Review: Pot roast, definitely pot roast level for this installment. Very good but not my favorite, I had a problem with a singular detail in the big reveal (No, I can’t tell you. Spoilers. But if you send me a message, I will tell you). As I read the forums and such, I seem to be alone in my issue but that’s okay; no book is ever read and interpreted the same way twice. In any case, this was a nice solid outing which showed Poirot’s resolve to find justice  for every victim (even for those who many feel don’t deserve it), “The victim may be one of the good God’s saints - or, on the contrary - a monster of infamy. It moves me not. The fact is the same. A life-taken!” (pg. 125). 

From the first page, the location of the murder - Petra, Jordan - completely distracted me! Well, at least until I focused on the mystery.... Why you ask? Having grown up during the 80’s, I watched Harrison Ford play Indiana Jones in a bunch of movies. Now if you possess certain deductive powers, read this blog regularly and have knowledge of movie trivia then you might guess why Petra would be distracting! 

Indiana Jones And The Last Crusade was one of the first movies I went and saw by myself that wasn’t G rated (Hey no laughing, the bump to PG-13 was exciting! I got carded! A lot! Now I enjoy being carded for a much different reason...). A portion of The Last Crusade was filmed on location at The Rose City, aka Petra. From those few first glimpses the city caught my imagination (my day dreams were really good that year, foreign lands and being an archeologist was my goal until age 14 when I wanted to be a writer) and I still think it is one of the most beautiful man-made creations I have ever seen - and I have only seen pictures! Can you imagine it’s beauty in real life?

Splice the location together with the snake on the cover of the edition I was reading and for the first few chapters all I could think about was The Last Crusade. Rather distracting, but that really isn’t Christie’s fault. I had hoped a snake would be featured in the narrative, but alas I was doomed to disappointment. Digitalis, not snake venom, was used to do in our victim. Curiously enough, snake venom is used only once in the Christie cannon, in Death In The Air where Boomslang venom was administered to an unsuspecting victim. So I couldn’t use the quote, “Snakes, why’d it have to be snakes?” in my blog this week but there’s still hope I suppose (hehehe!).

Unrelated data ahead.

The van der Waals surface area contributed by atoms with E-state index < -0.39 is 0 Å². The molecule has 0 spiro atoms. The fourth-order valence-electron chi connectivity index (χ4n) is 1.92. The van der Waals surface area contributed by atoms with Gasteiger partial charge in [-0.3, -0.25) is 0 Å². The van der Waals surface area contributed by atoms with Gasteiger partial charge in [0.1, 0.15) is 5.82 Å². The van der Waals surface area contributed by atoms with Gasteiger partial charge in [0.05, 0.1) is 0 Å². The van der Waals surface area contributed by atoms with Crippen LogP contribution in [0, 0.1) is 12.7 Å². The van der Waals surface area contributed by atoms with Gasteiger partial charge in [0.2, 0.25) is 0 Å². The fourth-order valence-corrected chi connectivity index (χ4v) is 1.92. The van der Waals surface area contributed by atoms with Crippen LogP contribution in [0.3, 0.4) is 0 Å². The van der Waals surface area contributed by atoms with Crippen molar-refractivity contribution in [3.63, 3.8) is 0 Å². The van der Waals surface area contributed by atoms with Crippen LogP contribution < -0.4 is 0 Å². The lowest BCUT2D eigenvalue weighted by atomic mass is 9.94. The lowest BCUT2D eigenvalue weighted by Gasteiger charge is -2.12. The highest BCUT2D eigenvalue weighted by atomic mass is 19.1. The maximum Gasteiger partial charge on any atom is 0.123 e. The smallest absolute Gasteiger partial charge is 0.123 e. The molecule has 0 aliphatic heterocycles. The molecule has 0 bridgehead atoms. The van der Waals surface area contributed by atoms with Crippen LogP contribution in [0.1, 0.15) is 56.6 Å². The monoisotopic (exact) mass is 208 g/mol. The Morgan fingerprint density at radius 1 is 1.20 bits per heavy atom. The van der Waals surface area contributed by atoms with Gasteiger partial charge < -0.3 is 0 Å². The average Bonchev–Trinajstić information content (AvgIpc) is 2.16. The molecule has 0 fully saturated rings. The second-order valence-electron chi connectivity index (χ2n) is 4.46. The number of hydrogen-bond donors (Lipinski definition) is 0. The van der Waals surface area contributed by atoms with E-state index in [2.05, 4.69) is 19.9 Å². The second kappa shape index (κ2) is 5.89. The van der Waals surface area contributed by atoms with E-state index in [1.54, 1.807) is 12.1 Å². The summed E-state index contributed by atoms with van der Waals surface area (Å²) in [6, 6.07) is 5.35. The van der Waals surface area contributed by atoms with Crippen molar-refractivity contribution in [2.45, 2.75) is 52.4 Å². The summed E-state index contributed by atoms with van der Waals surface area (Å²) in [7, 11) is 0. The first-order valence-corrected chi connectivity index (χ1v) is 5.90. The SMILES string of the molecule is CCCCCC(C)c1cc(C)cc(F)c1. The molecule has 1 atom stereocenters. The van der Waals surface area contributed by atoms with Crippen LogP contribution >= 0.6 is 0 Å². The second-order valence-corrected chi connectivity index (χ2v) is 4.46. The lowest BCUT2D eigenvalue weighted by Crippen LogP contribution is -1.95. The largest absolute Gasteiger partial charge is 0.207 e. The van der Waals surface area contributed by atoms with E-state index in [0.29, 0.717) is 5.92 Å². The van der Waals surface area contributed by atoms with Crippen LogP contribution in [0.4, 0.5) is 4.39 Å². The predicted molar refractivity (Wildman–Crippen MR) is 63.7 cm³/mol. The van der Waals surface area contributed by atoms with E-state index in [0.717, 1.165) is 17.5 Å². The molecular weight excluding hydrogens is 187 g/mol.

Western archeologists, real and fictional, have flocked to Petra over the last two hundred years, including Christie’s husband Max Mallowan. Christie herself accompanied her husband on his digs throughout this region, thus setting a mystery in Petra was rather natural (Christie is said to have stayed in the caves she described in the mystery - if you travel there now you must stay in a hotel loosely adjacent to the site, *sigh*). Interestingly enough, Petra was built around the 6th century BC, but remained virtually unknown to the west until 1812. Since then, the Rose City provides scientists and historians with excellent examples of ancient water engineering and management, mines, tombs (ordinary and royal), churches, temples, and the sheer artistic beauty of the rock-cut city. By a crazy random happenstance the legendary Dr. Jones (father and son) travelled to Petra in 1938 in search of the Holy Grail, the very same year Appointment was first published as a full length novel! (but I suppose crazy links can be found almost anywhere and that’s the reason why we have the game Six Degrees of Kevin Bacon, btw I am at 3)

So whether you are a fictional archeologist, mystery novelist or a tourist it seems Petra holds a bit of something for everyone!

Favorite Quote: